Jason B. Ladd

Author | Apologist | Entrepreneur

Just War Theory and Evangelism Part 4: Proportionate Response


VMA(AW)-242 A-6A “Intruder” departs from Da Nang, Vietnam, c. 1967. Photo courtesy of U.S. Navy

I recently spoke with someone who held different beliefs than my own.  At one point, my familiarity with proportionate response kept me from doing thoughtless damage.

Today’s post is part 4 in a 5-part series relating components of just war theory to the field of evangelism. We’ll continue to juxtapose physical and spiritual warfare by comparing the rightness of waging war with the rightness of sharing your faith. Here is a review of the concepts covered in this series (click on each concept to review the previous posts):

This post covers proportionate response. Proportionate response prevents warfighters from retaliating with overwhelming and unethical force. This concept applies to evangelism as well.  Here are some keys to sharing your faith and avoiding overkill:

  1. Decide to share your faith.  Sometimes the hardest part is taking this first step.


    A U.S. Marine Corps Bell UH-1E Huey of Marine Observation Squadron VMO-6 in flight over Vietnam in 1967. Photo courtesy of USMC.

  2. Listen and ask questions.  There’s no better way to know the heart of the person you are sharing with.
  3. Let them set the tone and stay at their level.  If you want to share the truth in love, it will help if you keep it calm.  Don’t be the one to spool up, and be careful how forcefully you counter aggressive maneuvering.

I was talking with someone about the authority of the Bible.  The conversation turned to the authors of the Bible and the reliability of their testimony.  We were going back and forth and having a productive discussion. Then he said something that piqued my interest.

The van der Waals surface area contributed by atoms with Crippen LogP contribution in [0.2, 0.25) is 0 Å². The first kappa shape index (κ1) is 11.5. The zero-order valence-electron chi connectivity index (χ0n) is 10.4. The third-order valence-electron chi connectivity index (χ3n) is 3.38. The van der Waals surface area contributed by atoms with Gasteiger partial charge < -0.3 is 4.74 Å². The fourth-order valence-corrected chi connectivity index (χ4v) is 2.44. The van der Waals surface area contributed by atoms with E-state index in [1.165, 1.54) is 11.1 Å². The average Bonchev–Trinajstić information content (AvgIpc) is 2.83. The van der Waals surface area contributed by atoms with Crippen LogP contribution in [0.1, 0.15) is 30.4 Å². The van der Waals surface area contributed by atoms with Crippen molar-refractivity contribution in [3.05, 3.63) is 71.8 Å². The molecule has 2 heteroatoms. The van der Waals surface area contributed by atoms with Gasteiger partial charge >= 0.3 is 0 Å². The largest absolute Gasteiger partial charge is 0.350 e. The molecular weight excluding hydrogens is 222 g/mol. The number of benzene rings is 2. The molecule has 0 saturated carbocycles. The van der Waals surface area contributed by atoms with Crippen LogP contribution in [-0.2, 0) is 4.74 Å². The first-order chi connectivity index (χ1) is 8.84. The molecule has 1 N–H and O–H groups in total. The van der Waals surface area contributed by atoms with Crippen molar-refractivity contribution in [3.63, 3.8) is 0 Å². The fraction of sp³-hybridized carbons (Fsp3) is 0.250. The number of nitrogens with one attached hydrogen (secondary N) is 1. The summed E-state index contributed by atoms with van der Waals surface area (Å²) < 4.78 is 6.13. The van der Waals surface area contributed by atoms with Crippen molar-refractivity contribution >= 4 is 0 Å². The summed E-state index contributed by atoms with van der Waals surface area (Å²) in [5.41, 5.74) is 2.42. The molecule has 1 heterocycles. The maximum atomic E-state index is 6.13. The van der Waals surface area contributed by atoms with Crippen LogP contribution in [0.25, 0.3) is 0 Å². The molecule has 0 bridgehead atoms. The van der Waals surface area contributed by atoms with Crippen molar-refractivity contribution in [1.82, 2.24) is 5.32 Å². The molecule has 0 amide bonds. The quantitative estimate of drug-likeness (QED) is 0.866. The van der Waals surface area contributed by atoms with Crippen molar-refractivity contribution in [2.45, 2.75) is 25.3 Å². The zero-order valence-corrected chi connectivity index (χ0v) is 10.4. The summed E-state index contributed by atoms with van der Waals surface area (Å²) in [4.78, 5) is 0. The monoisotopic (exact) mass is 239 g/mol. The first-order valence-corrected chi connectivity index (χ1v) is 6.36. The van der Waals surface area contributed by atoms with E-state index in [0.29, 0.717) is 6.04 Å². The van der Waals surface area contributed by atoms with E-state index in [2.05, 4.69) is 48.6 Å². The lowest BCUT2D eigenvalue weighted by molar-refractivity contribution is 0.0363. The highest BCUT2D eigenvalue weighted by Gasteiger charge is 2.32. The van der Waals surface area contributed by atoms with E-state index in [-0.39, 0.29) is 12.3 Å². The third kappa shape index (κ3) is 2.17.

“Did you know the authors of the four Gospels did not even know Jesus?” he asked.

I thought that was a rather odd question.  Matthew and John were two of Jesus’ disciples.

“I don’t think that’s right . . .” I replied.

“No, it’s true.  They wrote their books years later.  They weren’t even eyewitnesses to Jesus’ acts,” he assured me. I thought for a moment, trying to figure out where to go from there.

“Why do believe that?” I asked him.  There was a very brief pause, and then a response.

“Because my father told me.”

I stopped. His father had recently passed away. There was no way to respectfully continue after his emotional revelation.  The only proportionate response was a moment of silence.

We stood for a moment looking down.  I thought about the powerful bond between father and son.  The exchange was over. You must always consider proportionate response when going back and forth on an issue.

But sometimes the best response is no response at all.

(Click here to Tweet that!)

How do you respond when you’re attacked?

Related Posts

About Jason B. Ladd

Jason is an author, speaker, Marine, and father of seven. He has flown the F/A-18 Hornet as a Marine Aviation Weapons and Tactics Squadron 1 (MAWTS-1) Instructor Pilot and the F-16 as an Instructor Pilot. His award-winning book One of the Few: A Marine Fighter Pilot’s Reconnaissance of the Christian Worldview has been optioned for film adaptation. He is represented by Julie Gwinn of The Seymour Agency.

3 Replies

  1. Sue Nash

    Wonderful illustration, Jason. I have been enjoying this series and your insightful perspectives. thanks

    1. Sue, Thank you for following the series!

      1. T. Davis writes on 7 Aug: I really like the suprisingly accurate applicability for the Just War
        Theory and Preportionate Response. And yet, I shouldn’t be surprised.
        Battle / war / conflict … I especially liked your piece about the
        conversation with the man who quoted his dad … and the dad had died
        recently … Wisdom, I think … Discernment … to know when to let
        the silence have its place in the “here-and-now” … Good job. Keep
        writing; Keep flying; and be safe. T